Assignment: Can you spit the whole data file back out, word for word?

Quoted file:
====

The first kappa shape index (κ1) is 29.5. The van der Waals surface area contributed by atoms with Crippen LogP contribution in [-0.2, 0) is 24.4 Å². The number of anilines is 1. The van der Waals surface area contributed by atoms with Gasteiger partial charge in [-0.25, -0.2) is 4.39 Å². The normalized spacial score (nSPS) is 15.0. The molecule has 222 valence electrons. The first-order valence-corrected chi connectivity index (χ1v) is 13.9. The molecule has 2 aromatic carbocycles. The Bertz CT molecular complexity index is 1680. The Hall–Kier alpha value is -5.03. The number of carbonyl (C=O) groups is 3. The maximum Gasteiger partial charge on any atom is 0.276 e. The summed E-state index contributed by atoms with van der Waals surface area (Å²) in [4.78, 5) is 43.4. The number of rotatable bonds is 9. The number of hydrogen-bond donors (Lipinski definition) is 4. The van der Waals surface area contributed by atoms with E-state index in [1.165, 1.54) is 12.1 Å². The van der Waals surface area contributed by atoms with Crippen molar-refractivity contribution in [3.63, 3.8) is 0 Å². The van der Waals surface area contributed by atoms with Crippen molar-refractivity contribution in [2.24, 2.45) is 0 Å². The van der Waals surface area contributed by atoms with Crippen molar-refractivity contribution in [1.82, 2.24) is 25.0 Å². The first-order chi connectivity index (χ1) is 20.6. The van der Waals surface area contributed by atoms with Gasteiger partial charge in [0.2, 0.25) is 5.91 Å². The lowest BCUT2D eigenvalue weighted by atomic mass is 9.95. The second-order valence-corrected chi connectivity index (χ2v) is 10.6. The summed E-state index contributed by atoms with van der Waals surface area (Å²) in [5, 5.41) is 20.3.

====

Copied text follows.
The first kappa shape index (κ1) is 29.5. The van der Waals surface area contributed by atoms with Crippen LogP contribution in [-0.2, 0) is 24.4 Å². The number of anilines is 1. The van der Waals surface area contributed by atoms with Gasteiger partial charge in [-0.25, -0.2) is 4.39 Å². The normalized spacial score (nSPS) is 15.0. The molecule has 222 valence electrons. The first-order valence-corrected chi connectivity index (χ1v) is 13.9. The molecule has 2 aromatic carbocycles. The Bertz CT molecular complexity index is 1680. The Hall–Kier alpha value is -5.03. The number of carbonyl (C=O) groups is 3. The maximum Gasteiger partial charge on any atom is 0.276 e. The summed E-state index contributed by atoms with van der Waals surface area (Å²) in [4.78, 5) is 43.4. The number of rotatable bonds is 9. The number of hydrogen-bond donors (Lipinski definition) is 4. The van der Waals surface area contributed by atoms with E-state index in [1.165, 1.54) is 12.1 Å². The van der Waals surface area contributed by atoms with Crippen molar-refractivity contribution in [3.63, 3.8) is 0 Å². The van der Waals surface area contributed by atoms with Crippen molar-refractivity contribution in [2.24, 2.45) is 0 Å². The van der Waals surface area contributed by atoms with Crippen molar-refractivity contribution in [1.82, 2.24) is 25.0 Å². The first-order chi connectivity index (χ1) is 20.6. The van der Waals surface area contributed by atoms with Gasteiger partial charge in [0.2, 0.25) is 5.91 Å². The lowest BCUT2D eigenvalue weighted by atomic mass is 9.95. The second-order valence-corrected chi connectivity index (χ2v) is 10.6. The summed E-state index contributed by atoms with van der Waals surface area (Å²) in [5, 5.41) is 20.3.